plastic litter being eaten by a turtle in the ocean

How litter harms our wildlife

Litter is a real buzzword at the moment, with plastic litter being the central focus. Thanks to Sir David Attenborough’s recent documentaries, people’s eyes are now being opened to the true extent of the world’s plastic dependence and the related litter problem.

Shocking as the sight of all the litter was on these shows and in newspapers of late, it was the impact the waste had on the wildlife that really helped to highlight the issue.

Seemingly quite pivotal viewing, the video below shows just some of the ways that Blue Planet 2 inspired people to make changes in their lives.

In fact, it is estimated that one million birds and 100,000 marine mammals and sea turtles die annually as a result of eating plastic or getting trapped in it.

Litter incidents reported to the RSPCA

Seal tangled in a plastic fishing net

The RSPCA receives around 14 calls per day regarding animals that have got into bother with or been injured by pieces of litter. This equates to over 5,000 calls per year and, of course, this doesn’t include pets or animals who are taken directly to vets to be treated. Nor does it include the wild animals who are not found, or found too late.

Cases of animals and birds being affected by plastic litter have gone up 22 per cent in just four years.

Adam Grogan of the RSPCA said:

This shocking rise in plastic litter incidents suggests that plastic is a growing threat to animals.

Every year, the RSPCA deals with increasing numbers of mammals, birds and reptiles that have become entangled or affected in some way by discarded plastic.

From seals with deep infected wounds caused by plastic frisbees cutting into their necks, to swans and geese trapped in fishing line or netting, plastic is clearly having an increasing impact on animal welfare.

Our latest data sadly reflects the wider litter crisis taking place right now across the globe and action is urgently needed. It’s up to every one of us to do our bit in the war against litter.”

What is dangerous about litter?

plastic bottle litter on a beach

Litter can be very tempting to wildlife — particularly:

  • Food containers, plastic bottles, and jars. These can smell good but often result in animals getting their heads stuck inside them.
  • Cans, which animals look inside for food and use for shade. However, wildlife can become trapped and animals can also cut themselves on the sharp metal.
  • Plastic bags, which animals can confuse for food. They can choke on these, or they may obstruct their stomach or bowel (which also results in death).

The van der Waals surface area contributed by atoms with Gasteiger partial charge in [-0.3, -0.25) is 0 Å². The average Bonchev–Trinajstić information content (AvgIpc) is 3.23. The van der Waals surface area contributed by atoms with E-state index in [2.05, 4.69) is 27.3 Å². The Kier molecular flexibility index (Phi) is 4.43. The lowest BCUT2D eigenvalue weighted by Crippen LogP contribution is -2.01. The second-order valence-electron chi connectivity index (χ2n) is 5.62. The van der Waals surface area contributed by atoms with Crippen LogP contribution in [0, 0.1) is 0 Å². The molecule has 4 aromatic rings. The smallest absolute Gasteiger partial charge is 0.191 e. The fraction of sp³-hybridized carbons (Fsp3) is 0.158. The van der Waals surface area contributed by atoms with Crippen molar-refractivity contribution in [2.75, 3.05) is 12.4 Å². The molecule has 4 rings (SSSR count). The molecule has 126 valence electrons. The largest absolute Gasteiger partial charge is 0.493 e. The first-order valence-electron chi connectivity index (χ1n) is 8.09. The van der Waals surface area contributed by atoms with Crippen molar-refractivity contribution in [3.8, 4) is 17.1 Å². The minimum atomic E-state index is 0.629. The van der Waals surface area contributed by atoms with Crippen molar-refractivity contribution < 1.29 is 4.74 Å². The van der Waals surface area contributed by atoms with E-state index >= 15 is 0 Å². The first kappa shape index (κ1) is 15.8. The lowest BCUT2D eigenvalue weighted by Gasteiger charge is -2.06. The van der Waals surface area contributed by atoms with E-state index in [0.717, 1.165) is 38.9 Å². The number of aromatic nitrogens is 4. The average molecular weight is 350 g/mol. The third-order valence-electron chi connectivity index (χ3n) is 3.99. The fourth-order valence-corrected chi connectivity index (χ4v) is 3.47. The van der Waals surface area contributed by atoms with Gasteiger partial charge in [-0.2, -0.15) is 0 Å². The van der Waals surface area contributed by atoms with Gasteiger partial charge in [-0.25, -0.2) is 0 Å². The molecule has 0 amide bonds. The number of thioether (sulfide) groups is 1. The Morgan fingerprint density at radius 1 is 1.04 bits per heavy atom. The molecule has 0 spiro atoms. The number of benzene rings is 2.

Other types of litter aren’t tempting but are sadly unavoidable for our wildlife at times. These include:

  • Fishing lines and hooks, which are dangerous to birds, who can get tangled in them and hooked. This results in injury or death.
  • Chewing gum, which animals tread in. This can become matted in their feathers or fur, making movement or flight difficult.
  • Microplastics. When in the ocean, plastics break down over time into microplastics, which are then ingested by sea creatures and birds.

What can you do to make a change?

Floating sky lanterns

We all need to do our bit when it comes to litter and the disposal of waste.

Dispose of all rubbish responsibly — this means putting it in a bin, and also separating your waste into recycling and general waste.

However, further steps can involve cutting down on your use of single-use plastic and reusing things before you throw them away.

When it comes to specific waste, you can do the following:

  • Tie a knot in the top of plastic bags to help prevent injury and death.
  • Cut all of the loops of plastic six-pack can holders to avoid animals’ necks getting stuck in them.
  • Avoid using Chinese sky lanterns (find out more about the problems with sky lanterns and balloons in this blog post).
  • If you must use balloons, switch to biodegradable balloons and cut them up into pieces before disposing of them. Don’t release helium balloons outdoors.
  • Cut elastic bands before placing them in the bin to prevent animals from getting stuck in them.
  • If you fish, fish responsibly and leave no trace.
  • Crush all cans and pull the tab back to cover the hole before you send them for recycling.
  • Always wash containers and place lids back on before recycling

Do you have any more tips for protecting wildlife from misplaced waste? Let us know in the comments below.

Published by

Lucy Ravenhall

Lucy is a long-standing editor of the Forge Recycling blog and loves writing about her environmental passions.

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